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Home Pregnancy Test

Antenatal Care - When Should You See the Doctor

Early pregnancy symptoms can be misleading. There are many possible reasons for how you're feeling. If you think you're pregnant, take a home pregnancy test – or two. If you test positive, get the results confirmed by your doctor.

Wednesday, February 3rd, 2016

Home pregnancy tests
Home pregnancy tests are available from pharmacies and give you a result in just five or so minutes.

How do they work?
About 11 to 14 days after conception – or about a day after a missed period – a urine test can detect the pregnancy hormone hCG (human chorionic gonadotropin).

Are they accurate?
While home pregnancy tests are fairly accurate, they can sometimes give you a false result, so it’s a good idea to repeat the test a week later to double check. Follow up with your healthcare practitioner if you test positive – or if you aren’t sure about the result.
Tips for a more accurate result
•    Read the directions on your test before you start and follow them carefully.
•    Don’t drink too much fluid beforehand as it can dilute your HCG levels.
•    Test your urine first thing in the morning when it’s most concentrated.
•    If you test negative but you are still unsure, make an appointment to see your doctor. A pregnancy test conducted by your doctor is more likely to be accurate than a home pregnancy test.

My test is positive? What next?
It’s time to see your doctor to confirm your pregnancy and for a prenatal check-up!  
Your doctor may take a blood sample, to test for the presence of hCG, which can be detected as early as 11 to 14 days after ovulation. They can also test the exact amount of hCG in the blood which can give you an early indication of how far along you are in your pregnancy.
The doctor may also give you a urine pregnancy test, which is similar to the home pregnancy test kit you may have used. Depending on your needs, your doctor may also give you dietary advice and prescribe dietary supplements. They will also organise any other relevant tests to check everything is on track for prenatal care.
Unless there are complications, you are likely to see your doctor once every 4-6 weeks until 28 weeks of pregnancy, fortnightly until about 36 weeks, and weekly or fortnightly thereafter. During these visits, your doctor will record your weight, blood pressure, test your urine & baby’s growth. Be sure to highlight any problems or concerns you may have along the way.

Ultrasound scans
The first scan most women have is around 11-13 weeks into the pregnancy. The ultrasound scan will help your doctor determine the location of the pregnancy (whether or not it is in the womb), ascertain whether you’re having more than one baby, assess the size of the pregnancy (to reliably work out the due date of your baby) and check baby’s heartbeat. Certain abnormalities, such as an increased amount of fluid around the back of babies neck (nuchal translucency), which may be a sign of Down’s Syndrome, may also be detected at this stage.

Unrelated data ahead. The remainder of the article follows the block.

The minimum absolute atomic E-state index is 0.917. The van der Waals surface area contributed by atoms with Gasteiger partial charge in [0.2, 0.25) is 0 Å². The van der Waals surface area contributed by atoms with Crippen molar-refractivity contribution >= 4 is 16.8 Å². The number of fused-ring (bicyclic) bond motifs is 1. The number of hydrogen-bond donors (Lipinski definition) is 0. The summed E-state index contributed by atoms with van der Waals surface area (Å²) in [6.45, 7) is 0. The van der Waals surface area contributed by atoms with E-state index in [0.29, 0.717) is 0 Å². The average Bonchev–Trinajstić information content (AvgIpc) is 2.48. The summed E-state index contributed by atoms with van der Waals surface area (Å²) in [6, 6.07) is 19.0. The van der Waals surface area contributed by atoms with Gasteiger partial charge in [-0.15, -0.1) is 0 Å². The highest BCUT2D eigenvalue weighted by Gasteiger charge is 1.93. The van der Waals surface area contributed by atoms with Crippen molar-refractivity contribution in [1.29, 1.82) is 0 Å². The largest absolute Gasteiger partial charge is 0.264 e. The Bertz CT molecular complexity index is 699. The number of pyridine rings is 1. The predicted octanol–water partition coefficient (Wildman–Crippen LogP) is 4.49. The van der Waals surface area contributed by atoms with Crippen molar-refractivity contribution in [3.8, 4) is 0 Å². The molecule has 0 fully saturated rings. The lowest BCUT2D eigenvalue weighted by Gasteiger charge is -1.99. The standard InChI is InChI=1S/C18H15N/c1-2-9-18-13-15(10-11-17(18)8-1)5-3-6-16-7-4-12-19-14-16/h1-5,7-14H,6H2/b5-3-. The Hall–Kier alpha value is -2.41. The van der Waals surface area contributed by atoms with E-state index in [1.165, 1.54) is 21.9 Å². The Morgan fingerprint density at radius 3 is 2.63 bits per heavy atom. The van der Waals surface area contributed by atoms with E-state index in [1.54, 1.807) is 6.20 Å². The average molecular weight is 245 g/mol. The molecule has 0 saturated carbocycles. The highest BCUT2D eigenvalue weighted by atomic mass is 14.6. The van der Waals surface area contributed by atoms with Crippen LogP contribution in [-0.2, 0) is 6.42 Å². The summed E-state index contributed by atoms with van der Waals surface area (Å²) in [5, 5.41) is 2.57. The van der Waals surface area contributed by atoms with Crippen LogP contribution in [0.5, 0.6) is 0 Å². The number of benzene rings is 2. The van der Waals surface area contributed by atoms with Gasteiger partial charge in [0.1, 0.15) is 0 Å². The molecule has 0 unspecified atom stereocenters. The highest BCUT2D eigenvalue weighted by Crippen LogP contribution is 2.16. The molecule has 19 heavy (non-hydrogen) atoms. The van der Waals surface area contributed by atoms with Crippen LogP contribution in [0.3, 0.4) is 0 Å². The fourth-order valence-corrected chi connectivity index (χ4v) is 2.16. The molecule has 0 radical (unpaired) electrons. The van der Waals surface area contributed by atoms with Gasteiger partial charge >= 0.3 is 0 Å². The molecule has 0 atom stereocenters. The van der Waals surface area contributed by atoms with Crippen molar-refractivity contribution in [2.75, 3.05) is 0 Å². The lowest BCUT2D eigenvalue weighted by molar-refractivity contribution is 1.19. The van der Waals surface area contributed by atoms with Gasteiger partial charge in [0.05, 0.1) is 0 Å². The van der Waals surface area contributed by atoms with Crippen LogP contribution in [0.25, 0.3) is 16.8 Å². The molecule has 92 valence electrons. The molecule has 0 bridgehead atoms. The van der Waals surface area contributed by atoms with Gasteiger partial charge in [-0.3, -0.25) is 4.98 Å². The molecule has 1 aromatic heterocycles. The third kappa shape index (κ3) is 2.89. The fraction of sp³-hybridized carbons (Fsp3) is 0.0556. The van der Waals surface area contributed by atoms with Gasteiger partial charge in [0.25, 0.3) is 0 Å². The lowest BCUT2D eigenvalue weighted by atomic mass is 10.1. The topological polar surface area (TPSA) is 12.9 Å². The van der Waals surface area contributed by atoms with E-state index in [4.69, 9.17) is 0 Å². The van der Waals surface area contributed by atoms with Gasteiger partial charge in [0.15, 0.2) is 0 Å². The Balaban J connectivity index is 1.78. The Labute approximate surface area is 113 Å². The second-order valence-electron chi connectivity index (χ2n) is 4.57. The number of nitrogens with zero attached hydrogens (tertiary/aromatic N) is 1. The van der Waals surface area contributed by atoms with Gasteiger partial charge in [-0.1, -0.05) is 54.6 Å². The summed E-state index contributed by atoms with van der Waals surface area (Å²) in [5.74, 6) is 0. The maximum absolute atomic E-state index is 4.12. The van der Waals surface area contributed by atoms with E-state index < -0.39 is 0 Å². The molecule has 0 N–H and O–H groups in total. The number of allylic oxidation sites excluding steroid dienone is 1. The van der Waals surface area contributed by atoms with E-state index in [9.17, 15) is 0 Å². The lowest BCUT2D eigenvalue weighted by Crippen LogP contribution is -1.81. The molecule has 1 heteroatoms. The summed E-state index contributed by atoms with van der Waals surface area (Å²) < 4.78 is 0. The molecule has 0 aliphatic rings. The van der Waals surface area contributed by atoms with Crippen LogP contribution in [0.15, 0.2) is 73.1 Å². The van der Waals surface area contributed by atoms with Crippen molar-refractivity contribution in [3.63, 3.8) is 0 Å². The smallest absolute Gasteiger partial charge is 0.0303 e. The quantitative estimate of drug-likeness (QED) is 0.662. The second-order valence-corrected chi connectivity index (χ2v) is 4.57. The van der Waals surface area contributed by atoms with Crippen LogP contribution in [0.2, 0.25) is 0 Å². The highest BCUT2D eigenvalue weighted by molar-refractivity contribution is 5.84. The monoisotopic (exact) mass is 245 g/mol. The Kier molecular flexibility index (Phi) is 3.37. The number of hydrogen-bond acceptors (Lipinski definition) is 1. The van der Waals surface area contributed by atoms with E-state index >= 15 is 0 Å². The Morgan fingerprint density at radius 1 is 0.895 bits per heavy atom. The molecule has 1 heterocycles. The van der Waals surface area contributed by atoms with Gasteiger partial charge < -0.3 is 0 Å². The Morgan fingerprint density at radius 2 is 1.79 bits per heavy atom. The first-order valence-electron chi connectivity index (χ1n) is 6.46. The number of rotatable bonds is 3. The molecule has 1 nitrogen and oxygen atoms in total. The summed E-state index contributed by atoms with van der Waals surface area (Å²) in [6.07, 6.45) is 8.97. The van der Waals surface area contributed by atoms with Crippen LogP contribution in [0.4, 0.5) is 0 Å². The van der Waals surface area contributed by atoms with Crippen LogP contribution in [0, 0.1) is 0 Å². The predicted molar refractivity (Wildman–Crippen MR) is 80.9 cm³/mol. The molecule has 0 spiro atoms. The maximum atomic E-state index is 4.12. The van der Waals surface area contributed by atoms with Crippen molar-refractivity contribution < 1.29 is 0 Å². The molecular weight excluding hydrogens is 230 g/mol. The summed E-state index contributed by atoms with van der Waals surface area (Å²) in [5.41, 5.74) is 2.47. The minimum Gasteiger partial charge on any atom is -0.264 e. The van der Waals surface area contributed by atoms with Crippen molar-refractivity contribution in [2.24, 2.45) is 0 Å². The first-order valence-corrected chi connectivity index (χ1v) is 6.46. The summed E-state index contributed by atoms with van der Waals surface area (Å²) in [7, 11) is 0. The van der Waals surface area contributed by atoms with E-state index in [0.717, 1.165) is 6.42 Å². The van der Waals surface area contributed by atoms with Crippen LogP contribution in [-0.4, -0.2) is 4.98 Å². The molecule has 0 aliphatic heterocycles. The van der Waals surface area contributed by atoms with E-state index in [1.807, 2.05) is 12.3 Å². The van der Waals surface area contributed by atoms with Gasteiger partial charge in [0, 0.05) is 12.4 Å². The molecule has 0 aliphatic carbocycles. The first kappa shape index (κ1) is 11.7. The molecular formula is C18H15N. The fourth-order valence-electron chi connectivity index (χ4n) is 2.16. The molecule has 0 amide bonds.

A detailed screening scan at about 20-22 weeks’ gestation will help detect structural abnormalities. Abnormal development of the brain, heart, limbs and other organs can be detected at this stage.
Other tests
 
Women in certain high-risk groups may require other specific tests. Your obstetrician will discuss these tests with you. For example, some women may require testing for diabetes. If you are assessed to be at high risk of having diabetes, a pregnancy oral glucose tolerance test may be required. You will have to fast overnight for this test. A blood sample will be taken to test your sugar levels and is then taken again one or two hours after consuming a glucose containing drink. 
 
A vaginal swab may be taken to test for the presence of certain bacteria. One of these, Group B Streptococcus, is potentially harmful to baby and you will require antibiotics during labour if you are found to have it.

Every expectant mother has her own set of unique characteristics and needs. Every pregnancy is different and there is no such thing as a standard protocol of care for every woman. It is likely that your antenatal care differs from that of your friend’s. Please be sure to use your clinic visits to ask for information regarding your health, your pregnancy and delivery.

3 tips for your appointment
Seeing your doctor is not just about confirming your pregnancy or having routine tests to make sure you and your baby are off to a good start. It’s also an opportunity to ask questions and get your head around what lies ahead. Make the most of your time with your doctor with these simple tips.
1. Be prepared
Once your tests and scans are complete make sure you bring them with you to any other specialist appointments. Don’t forget to ask lots of questions and write the answers down, often there is a lot to take in when you first find out you’re pregnant, writing things down will help you remember everything later.
2. Be proactive
Make a list of the things you’d like to talk about in order of priority. Don’t be afraid to bring up your concerns – discussing everything with your doctor is a good idea as even small things can have significant effects on your health.
3. Concentrate on the appointment
Turn off your mobile so you won’t be distracted.

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